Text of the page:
The Big Bend Where the Blanco Joins the San Marcos
It was a relief to reach the Blanco River. I didn't remember that this was the four-mile point in our trip, but the wide slow river free of obstructions was inviting. However, there was some tough paddling ahead because the current was so slow. My canvas deck shoes were still wet. My son Jim is ahead on my left and Louis was further ahead in the blue kayak.
This was actually a small lake behind the old Cummings Mill Dam. It is dangerous to approach the dam when the water is high. A portage has to be made to the right. I'm not sure how that's done because I didn't notice any places to get out. Maybe that's because I was concentrating on paddling and staying away from the center of the river. I was almost exhausted when I got to the dam and hadn't had water for some time.
The river was just the right level for us to make a safe approach and portage at the right end of the dam. Although it wasn't clear to me at the time, the spillway is in the center of the dam. It's visible here as the gap between the tower and the concrete of the dam on the right. All I knew was that I wanted to stay well away from the center of the river. It was getting a little cloudy and there was a threat of rain.
We all pulled up at a shallow place at the right end of the dam. The younger men were already lowering the kayaks over the dam with a length of rope someone had brought along. The rest of us walked carefully down a concrete buttress on the downstream side of the end of the dam.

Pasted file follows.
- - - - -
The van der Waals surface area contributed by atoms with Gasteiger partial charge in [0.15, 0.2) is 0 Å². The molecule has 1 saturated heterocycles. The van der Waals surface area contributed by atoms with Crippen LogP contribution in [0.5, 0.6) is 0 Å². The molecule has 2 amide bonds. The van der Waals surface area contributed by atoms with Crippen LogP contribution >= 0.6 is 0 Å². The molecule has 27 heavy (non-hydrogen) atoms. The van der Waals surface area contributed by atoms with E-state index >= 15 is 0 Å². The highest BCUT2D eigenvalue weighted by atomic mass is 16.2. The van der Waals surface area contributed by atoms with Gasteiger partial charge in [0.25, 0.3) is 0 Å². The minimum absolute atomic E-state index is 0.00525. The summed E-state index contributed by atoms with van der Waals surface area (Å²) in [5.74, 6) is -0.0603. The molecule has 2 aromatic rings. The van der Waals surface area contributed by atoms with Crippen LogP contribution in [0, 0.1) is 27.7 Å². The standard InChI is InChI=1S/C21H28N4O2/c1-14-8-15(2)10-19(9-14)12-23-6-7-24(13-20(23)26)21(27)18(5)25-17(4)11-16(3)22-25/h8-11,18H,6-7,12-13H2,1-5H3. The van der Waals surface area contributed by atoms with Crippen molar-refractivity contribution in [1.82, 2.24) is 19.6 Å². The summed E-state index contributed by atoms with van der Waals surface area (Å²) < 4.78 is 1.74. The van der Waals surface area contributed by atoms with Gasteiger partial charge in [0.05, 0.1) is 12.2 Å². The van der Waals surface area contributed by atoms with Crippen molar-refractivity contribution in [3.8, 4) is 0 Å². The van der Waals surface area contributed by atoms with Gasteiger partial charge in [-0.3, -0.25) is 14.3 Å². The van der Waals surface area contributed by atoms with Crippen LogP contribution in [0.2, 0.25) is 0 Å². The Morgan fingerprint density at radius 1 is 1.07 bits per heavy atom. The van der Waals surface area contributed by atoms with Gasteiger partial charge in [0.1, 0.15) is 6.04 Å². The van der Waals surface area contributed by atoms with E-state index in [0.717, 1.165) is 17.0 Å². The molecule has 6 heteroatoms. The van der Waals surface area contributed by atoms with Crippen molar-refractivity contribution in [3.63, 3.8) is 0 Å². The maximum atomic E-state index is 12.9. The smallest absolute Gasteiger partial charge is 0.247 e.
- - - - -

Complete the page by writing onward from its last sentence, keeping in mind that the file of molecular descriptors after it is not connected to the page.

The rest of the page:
Louis and others are waiting for their kayaks to be lowered. Then we helped each other carry them back to the bank of the river. All the young guys headed out into the water to play around while we got everyone ready to go again.
They tried to get everyone to stop and group together long enough for a group photo before we pushed on.
The Beginning - The beginning of the trip and our float from the San Marcos City park to the swimming hole in the river above the dam of the dam at Rio Vista park.
Baptism/Rough Water - Some go around the dam at Rio Vista and some go over the dam. We continue on a swifter section of the river where we incountered more obstacles. We assembled at a dam that split the river into two parts and faced the decision of portage or tackling a rough section of the river that we had been warned not to take. The most challenging part of the river is difficult to photograph while trying to stay in the kayak, in the current and keeping the camera dry.
Slow Stretch - The Blanco River joins the San Marcos at a big bend in the river. The river was wide and deep with a slow current as it was held back by a big, old Cummings mill dam.
Final Passage - Big cypress trees. A floating pack of young tubers help me quench my thirst. Back at the camp for supper.